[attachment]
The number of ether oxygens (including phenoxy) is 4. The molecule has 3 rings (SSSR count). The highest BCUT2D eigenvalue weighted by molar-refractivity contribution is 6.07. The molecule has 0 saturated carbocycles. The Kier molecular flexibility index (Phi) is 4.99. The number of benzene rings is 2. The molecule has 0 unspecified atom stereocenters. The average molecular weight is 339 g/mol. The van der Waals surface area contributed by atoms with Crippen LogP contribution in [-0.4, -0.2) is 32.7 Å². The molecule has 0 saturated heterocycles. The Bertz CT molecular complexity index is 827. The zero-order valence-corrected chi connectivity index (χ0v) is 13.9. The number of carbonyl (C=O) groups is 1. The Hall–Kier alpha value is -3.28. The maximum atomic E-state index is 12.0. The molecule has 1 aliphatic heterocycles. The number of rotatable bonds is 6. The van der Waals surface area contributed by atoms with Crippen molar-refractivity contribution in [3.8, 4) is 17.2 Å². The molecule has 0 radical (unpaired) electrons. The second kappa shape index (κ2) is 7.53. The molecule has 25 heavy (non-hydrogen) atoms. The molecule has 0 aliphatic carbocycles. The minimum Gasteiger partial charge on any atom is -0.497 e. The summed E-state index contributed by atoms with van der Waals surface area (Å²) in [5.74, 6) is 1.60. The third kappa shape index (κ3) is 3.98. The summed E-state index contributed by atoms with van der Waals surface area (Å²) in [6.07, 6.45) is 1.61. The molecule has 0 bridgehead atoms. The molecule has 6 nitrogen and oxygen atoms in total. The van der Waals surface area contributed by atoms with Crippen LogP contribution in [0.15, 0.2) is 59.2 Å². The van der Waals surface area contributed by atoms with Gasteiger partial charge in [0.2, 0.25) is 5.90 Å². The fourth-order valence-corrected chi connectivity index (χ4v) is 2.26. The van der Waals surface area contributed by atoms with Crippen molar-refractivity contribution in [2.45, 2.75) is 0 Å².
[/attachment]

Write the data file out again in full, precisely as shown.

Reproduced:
The number of ether oxygens (including phenoxy) is 4. The molecule has 3 rings (SSSR count). The highest BCUT2D eigenvalue weighted by molar-refractivity contribution is 6.07. The molecule has 0 saturated carbocycles. The Kier molecular flexibility index (Phi) is 4.99. The number of benzene rings is 2. The molecule has 0 unspecified atom stereocenters. The average molecular weight is 339 g/mol. The van der Waals surface area contributed by atoms with Crippen LogP contribution in [-0.4, -0.2) is 32.7 Å². The molecule has 0 saturated heterocycles. The Bertz CT molecular complexity index is 827. The zero-order valence-corrected chi connectivity index (χ0v) is 13.9. The number of carbonyl (C=O) groups is 1. The Hall–Kier alpha value is -3.28. The maximum atomic E-state index is 12.0. The molecule has 1 aliphatic heterocycles. The number of rotatable bonds is 6. The van der Waals surface area contributed by atoms with Crippen molar-refractivity contribution in [3.8, 4) is 17.2 Å². The molecule has 0 radical (unpaired) electrons. The second kappa shape index (κ2) is 7.53. The molecule has 25 heavy (non-hydrogen) atoms. The molecule has 0 aliphatic carbocycles. The minimum Gasteiger partial charge on any atom is -0.497 e. The summed E-state index contributed by atoms with van der Waals surface area (Å²) in [5.74, 6) is 1.60. The third kappa shape index (κ3) is 3.98. The summed E-state index contributed by atoms with van der Waals surface area (Å²) in [6.07, 6.45) is 1.61. The molecule has 0 bridgehead atoms. The molecule has 6 nitrogen and oxygen atoms in total. The van der Waals surface area contributed by atoms with Crippen LogP contribution in [0.15, 0.2) is 59.2 Å². The van der Waals surface area contributed by atoms with Gasteiger partial charge in [0.2, 0.25) is 5.90 Å². The fourth-order valence-corrected chi connectivity index (χ4v) is 2.26. The van der Waals surface area contributed by atoms with Crippen molar-refractivity contribution in [2.45, 2.75) is 0 Å².